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Precisely, they're selling out for pieces of paper that have no intrinsic value. It's amazing to me the stupidity of these globalised countries that they're that naive to sell tangible things with value for pieces of paper or electronic digits created as ledger accounts. Humans are strange what they believe in as advantageous somehow believing in the full faith & credit of Ben Bernanke. If I was a mining company in Myanmar selling rare elements, I would accept only gold bullion as payment, after assaying it for its fineness. No paper please.

Mon, 04/05/2010 - 02:53 | 286230 AnAnonymous
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Stupidity? Their resources are needed elsewhere in the world by countries that without them would know domestic unrest.

Taking the option of self preservation is not always stupid.

Sun, 04/04/2010 - 10:10 | 285695 chindit13
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GG, perhaps you will get a kick of sorts out of this.  First, the biggest source of funds for the country is China.  China is the "neo-colonialist" buying up the natural resources of the country, and (in my view) is the biggest threat to the country's future independence.  Other than Chevron on the pipeline, US firms are non-existent (as I was corrected on RIG).  And here's the kicker:  about three years ago the government began carrying out its jade auctions priced in euros, not dollars.  While the dollar is still the second currency among the general populace, the government is trying to make it a kyat-yuan-euro based economy.  In other words, the generals of Burma just say "no" to the US Dollar and Ben and Timmy's printing and spending machine.

Sun, 04/04/2010 - 11:19 | 285716 DoChenRollingBearing
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Chindit and Gordon, you both are kind of making the same point: that almost any country has its points of corruption (vampire squids if you will.)

USA has its banks and .gov.

Burma has its generals running the show.

Some of the developing countries I know (though perhaps not really well) offer somewhat of a blend of Burmese (Myanmarese?) and the USA's models: banking is there, but credit is hard to get (Peru comes to mind).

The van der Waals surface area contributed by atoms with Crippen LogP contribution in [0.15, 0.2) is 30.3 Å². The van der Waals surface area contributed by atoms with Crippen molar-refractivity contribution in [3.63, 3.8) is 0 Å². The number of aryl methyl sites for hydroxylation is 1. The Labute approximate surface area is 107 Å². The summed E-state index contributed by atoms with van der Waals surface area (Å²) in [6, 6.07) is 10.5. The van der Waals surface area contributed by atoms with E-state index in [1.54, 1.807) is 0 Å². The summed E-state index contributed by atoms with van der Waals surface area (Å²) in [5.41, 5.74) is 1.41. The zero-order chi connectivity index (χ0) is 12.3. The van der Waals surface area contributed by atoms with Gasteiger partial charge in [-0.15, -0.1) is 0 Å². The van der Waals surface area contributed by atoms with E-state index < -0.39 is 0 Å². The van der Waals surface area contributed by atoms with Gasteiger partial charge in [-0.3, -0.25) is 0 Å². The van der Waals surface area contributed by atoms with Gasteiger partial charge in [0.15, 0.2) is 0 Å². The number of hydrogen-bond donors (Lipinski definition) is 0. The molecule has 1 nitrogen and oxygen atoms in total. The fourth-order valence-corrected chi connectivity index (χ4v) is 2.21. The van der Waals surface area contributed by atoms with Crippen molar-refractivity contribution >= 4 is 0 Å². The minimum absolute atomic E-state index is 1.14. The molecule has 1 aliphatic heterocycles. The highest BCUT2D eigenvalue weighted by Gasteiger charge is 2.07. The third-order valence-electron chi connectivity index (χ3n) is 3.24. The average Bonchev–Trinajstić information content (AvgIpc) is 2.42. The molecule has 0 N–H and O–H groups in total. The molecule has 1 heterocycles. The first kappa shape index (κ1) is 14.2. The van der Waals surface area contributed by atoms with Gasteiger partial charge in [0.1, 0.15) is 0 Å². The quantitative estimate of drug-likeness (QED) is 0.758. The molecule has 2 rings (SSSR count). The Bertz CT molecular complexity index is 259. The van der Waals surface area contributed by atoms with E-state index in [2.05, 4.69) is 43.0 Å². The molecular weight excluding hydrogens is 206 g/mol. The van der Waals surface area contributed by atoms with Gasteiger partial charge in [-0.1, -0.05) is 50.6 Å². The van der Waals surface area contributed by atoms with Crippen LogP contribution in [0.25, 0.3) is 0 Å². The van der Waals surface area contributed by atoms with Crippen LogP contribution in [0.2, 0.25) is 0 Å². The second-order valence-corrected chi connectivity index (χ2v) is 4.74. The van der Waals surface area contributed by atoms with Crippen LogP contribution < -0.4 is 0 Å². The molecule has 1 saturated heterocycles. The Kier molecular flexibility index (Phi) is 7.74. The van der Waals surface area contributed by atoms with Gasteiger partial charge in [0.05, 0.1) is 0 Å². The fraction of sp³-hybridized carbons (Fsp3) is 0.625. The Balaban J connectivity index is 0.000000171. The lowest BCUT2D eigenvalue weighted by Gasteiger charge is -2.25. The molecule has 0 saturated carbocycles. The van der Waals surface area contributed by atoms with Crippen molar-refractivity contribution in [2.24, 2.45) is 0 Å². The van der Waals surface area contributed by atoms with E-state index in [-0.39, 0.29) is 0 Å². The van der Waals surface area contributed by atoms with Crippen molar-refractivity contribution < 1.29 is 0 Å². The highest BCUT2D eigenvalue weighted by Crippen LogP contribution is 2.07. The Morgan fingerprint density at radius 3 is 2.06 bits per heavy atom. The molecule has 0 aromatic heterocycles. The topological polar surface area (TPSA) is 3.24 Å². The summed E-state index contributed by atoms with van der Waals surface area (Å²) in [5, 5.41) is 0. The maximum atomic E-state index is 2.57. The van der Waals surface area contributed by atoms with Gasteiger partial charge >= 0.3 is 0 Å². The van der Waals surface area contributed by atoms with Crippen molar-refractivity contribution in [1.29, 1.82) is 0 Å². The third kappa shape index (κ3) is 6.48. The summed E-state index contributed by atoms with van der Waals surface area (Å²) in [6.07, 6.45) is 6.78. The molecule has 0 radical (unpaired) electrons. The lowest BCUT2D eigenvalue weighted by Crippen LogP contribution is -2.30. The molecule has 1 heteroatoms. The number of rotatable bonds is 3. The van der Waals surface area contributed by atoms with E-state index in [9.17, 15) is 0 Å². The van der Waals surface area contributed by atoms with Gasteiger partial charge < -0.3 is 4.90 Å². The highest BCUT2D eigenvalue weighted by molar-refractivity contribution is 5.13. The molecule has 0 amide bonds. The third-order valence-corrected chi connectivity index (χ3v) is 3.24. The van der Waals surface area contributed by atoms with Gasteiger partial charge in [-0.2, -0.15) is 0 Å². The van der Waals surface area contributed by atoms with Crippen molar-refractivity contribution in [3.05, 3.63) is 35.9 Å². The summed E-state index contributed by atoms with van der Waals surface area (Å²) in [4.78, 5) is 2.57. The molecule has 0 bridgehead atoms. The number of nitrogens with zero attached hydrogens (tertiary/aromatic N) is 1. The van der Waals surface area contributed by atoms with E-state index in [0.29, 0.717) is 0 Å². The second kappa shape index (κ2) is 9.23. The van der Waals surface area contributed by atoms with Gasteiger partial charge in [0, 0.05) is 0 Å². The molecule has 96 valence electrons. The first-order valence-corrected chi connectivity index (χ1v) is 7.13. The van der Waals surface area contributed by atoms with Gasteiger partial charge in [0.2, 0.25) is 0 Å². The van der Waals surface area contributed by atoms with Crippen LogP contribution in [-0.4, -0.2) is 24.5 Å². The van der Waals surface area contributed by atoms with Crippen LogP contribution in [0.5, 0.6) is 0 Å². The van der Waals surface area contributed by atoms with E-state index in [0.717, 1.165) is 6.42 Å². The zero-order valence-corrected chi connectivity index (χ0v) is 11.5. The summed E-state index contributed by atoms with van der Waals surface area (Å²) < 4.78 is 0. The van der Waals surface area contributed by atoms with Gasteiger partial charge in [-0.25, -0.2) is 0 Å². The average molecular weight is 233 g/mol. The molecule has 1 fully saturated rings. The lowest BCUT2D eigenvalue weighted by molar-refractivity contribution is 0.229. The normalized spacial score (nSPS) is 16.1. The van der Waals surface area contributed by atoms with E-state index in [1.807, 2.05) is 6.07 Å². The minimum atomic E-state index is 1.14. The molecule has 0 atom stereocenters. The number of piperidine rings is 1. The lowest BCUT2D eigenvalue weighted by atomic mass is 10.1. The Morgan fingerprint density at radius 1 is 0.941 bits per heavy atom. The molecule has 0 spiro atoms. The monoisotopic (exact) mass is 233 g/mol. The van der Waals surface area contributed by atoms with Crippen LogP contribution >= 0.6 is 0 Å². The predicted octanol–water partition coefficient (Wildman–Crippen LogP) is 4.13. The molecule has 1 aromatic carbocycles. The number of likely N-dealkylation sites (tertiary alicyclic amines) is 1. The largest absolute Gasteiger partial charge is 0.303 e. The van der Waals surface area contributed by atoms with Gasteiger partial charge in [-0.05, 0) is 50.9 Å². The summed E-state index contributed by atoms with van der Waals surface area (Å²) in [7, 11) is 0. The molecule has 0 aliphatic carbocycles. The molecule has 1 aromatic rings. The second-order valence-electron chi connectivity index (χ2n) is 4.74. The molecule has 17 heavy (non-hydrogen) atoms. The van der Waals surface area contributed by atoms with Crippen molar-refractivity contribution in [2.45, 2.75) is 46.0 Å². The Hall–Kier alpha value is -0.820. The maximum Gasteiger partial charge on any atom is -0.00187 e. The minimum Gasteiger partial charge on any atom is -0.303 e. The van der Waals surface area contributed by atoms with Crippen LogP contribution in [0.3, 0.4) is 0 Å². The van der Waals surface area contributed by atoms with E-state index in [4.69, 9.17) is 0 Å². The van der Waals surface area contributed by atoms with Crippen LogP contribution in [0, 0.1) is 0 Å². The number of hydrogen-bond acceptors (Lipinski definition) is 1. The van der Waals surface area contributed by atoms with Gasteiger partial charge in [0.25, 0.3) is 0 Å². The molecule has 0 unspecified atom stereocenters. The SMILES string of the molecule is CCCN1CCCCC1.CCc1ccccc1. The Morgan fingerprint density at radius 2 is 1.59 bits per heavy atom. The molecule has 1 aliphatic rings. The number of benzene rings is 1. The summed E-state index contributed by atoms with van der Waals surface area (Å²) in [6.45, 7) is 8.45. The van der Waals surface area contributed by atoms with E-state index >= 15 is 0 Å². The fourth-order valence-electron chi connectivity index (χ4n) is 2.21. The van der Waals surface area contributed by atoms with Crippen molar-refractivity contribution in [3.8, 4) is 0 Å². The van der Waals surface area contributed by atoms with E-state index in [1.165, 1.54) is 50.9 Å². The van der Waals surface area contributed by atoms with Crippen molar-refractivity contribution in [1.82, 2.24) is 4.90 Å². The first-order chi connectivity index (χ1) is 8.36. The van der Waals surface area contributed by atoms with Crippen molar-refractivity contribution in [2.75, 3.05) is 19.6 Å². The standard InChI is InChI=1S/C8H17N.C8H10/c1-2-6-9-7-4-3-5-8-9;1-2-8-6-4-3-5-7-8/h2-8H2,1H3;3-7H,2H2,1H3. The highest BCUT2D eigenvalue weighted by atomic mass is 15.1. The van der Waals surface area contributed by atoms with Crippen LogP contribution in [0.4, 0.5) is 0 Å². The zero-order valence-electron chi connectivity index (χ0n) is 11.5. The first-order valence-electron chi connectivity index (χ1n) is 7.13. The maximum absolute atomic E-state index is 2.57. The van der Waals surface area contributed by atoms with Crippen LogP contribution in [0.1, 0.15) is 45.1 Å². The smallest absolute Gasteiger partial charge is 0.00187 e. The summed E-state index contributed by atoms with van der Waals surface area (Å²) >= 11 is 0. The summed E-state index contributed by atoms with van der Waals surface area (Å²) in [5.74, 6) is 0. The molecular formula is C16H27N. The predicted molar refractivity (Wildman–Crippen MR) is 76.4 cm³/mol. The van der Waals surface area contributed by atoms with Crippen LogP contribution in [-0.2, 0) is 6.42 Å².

Gordon makes the point that a vampire squid is always out there. 

Chindit makes the point that a colonial threat (China) will likely take Myanmar at some point.  They already are building a naval base in Myanmar.  And as you say, China is the asset stripper.

.....

I do not see personal liberty as any kind of priority there (at least some of us seek liberty here).  Further, since I do not speak the language, Myanmar is not on my list of places to invest or even visit.

Thank you for the piece from a place we read little about.  That is one of my favorite reasons for reading ZH, the insights people pass along from different places as well as from the little known cracks in our very own system here.

Sun, 04/04/2010 - 14:18 | 285807 Gordon_Gekko
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Don't take my comment the wrong way (I wouldn't write that long a comment if the post wan't worth it :-)) - I think the piece you wrote is just awesome - but by writing that comment I was also trying to clear some things in my head. I'll just say that cash and carry is good but it doesn't mean good things are happening for the people UNLESS the cash is not a fiat currency, in which case it is perfect. I think we're getting there as a society i.e. complete and total repudiation of fiat currencies all over the world with the subsequent reduction in oligarchical powers.

Sun, 04/04/2010 - 16:37 | 285889 Oracle of Kypseli
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You can actually set up new co-op banks on an emergency basis in a NY second.

You need brave politicians with brass cojones. I hate to see so many talented politicians sell their souls to the devil where they could have been hailed as heroes.

Where are you brave ones? "We the people" will exhalt you to an apotheotic state of divinity and you legacy will be eternal. Where are you? Show yourselves. Glory and appreciation is higher than ill obtained riches.

All you have to do is appear on all TV shows and just tell the truth. Just say that you will close the evil big banks and either abolish or audit the FED. Turn the tide on the banksters.  

 

 

 

Sun, 04/04/2010 - 23:35 | 286148 dark pools of soros
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but Gordon, we all know they have to sell out or just get invaded

Mon, 04/05/2010 - 02:14 | 286211 Gordon_Gekko
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Yup - and we'll shove some much needed "freedom and democracy" down their throats...